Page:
He recalls a study where two groups were brought in to listen to a series of advertisements. One group was told to nod their heads up and down while listening; the other was told to nod their heads from side to side. The group that nodded their heads up and down agreed with the advertisements more than the other group, suggesting that a physical gesture of approval led to a mental approval.
Next, he recalls a story of a man who had been going through a tough time following a divorce. Wanting a change in his life, he decided to change his password to “4giveher”. Typing this new password every day aided in his overcoming the negative emotions which overwhelmed him. After seeing success with this tactic, he applied the same principle to quitting smoking and it worked exceptionally.
Captivating Rewards for Behavior Change
“Rewards definitely work, but we need figure out which types of rewards are best suited for which individuals and when.” – Dr. Sean Young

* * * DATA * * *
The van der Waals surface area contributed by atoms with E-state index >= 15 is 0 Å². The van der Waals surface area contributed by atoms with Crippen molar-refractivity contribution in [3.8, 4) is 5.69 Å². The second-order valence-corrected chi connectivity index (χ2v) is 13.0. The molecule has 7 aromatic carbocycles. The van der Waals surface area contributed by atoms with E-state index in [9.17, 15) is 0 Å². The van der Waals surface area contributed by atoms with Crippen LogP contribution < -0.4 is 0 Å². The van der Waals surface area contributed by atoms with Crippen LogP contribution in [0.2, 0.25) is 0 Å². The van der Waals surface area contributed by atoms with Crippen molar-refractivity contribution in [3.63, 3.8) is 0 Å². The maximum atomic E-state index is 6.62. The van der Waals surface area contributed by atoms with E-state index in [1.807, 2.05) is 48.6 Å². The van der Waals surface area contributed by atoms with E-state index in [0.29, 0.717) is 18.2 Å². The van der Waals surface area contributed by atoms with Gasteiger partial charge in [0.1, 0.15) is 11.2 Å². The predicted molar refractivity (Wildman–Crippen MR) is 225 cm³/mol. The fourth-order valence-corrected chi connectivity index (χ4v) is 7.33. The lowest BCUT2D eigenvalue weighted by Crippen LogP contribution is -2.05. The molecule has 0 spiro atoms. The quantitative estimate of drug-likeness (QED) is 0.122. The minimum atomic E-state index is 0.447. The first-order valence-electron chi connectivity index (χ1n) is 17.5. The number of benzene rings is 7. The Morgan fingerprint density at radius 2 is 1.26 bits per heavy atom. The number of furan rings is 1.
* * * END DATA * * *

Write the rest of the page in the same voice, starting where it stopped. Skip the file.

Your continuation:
Often times, people need some sort of incentive to go out of their way to do something differently. And when motivation is lacking, rewards must lie on the other side of a challenge to encourage anyone to attempt them.
Unfortunately, most ideas of rewards are based on very specific studies done on animals. These studies observe the effect of two of the most powerful rewards: Freedom and feeding. However, this is not necessarily an effective method for every person in every situation. You must determine what type of behavior you’re dealing with to determine a captivating reward and appropriate time to receive it.
Actions for Change
“What’s something that you can do today that will move you toward that dream of accomplishing what you want to continue doing.” – Dr. Sean Young
Dr. Sean Young ends by providing a few steps to implement whenever you’re looking to change your behavior:
1. Determine what type of behavior you’re attempting to change (Automatic, Burning, or Common).
2. Implement as many aspects of SCIENCE as you can to achieve the desired change.
3. Create a calendar of steps and goals to reach your dream behavior.
4. Reflect on your progress, be proud, and reward yourself.